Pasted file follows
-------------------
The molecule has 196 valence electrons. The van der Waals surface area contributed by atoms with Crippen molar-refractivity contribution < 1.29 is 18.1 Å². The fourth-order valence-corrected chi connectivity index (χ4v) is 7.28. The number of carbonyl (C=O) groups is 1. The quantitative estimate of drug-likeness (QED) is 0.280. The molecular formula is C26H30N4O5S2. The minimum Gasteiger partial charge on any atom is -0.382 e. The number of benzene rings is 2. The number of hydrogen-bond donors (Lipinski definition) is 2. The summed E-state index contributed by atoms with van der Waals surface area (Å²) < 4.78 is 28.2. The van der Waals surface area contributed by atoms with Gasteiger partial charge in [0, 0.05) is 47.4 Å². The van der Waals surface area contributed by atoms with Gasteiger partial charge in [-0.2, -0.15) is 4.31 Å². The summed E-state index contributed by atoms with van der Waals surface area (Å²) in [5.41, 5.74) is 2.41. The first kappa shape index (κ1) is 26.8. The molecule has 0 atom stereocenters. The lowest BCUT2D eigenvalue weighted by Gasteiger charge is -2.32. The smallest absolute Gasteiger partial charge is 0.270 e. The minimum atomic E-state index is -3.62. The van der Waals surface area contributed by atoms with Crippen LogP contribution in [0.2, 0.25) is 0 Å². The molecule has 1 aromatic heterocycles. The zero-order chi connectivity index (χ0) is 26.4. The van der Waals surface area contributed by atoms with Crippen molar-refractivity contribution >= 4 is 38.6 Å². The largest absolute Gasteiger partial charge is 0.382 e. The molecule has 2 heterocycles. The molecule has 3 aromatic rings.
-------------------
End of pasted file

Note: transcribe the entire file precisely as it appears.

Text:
The molecule has 196 valence electrons. The van der Waals surface area contributed by atoms with Crippen molar-refractivity contribution < 1.29 is 18.1 Å². The fourth-order valence-corrected chi connectivity index (χ4v) is 7.28. The number of carbonyl (C=O) groups is 1. The quantitative estimate of drug-likeness (QED) is 0.280. The molecular formula is C26H30N4O5S2. The minimum Gasteiger partial charge on any atom is -0.382 e. The number of benzene rings is 2. The number of hydrogen-bond donors (Lipinski definition) is 2. The summed E-state index contributed by atoms with van der Waals surface area (Å²) < 4.78 is 28.2. The van der Waals surface area contributed by atoms with Gasteiger partial charge in [0, 0.05) is 47.4 Å². The van der Waals surface area contributed by atoms with Gasteiger partial charge in [-0.2, -0.15) is 4.31 Å². The summed E-state index contributed by atoms with van der Waals surface area (Å²) in [5.41, 5.74) is 2.41. The first kappa shape index (κ1) is 26.8. The molecule has 0 atom stereocenters. The lowest BCUT2D eigenvalue weighted by Gasteiger charge is -2.32. The smallest absolute Gasteiger partial charge is 0.270 e. The minimum atomic E-state index is -3.62. The van der Waals surface area contributed by atoms with Crippen LogP contribution in [0.2, 0.25) is 0 Å². The molecule has 1 aromatic heterocycles. The zero-order chi connectivity index (χ0) is 26.4. The van der Waals surface area contributed by atoms with Crippen molar-refractivity contribution >= 4 is 38.6 Å². The largest absolute Gasteiger partial charge is 0.382 e. The molecule has 2 heterocycles. The molecule has 3 aromatic rings.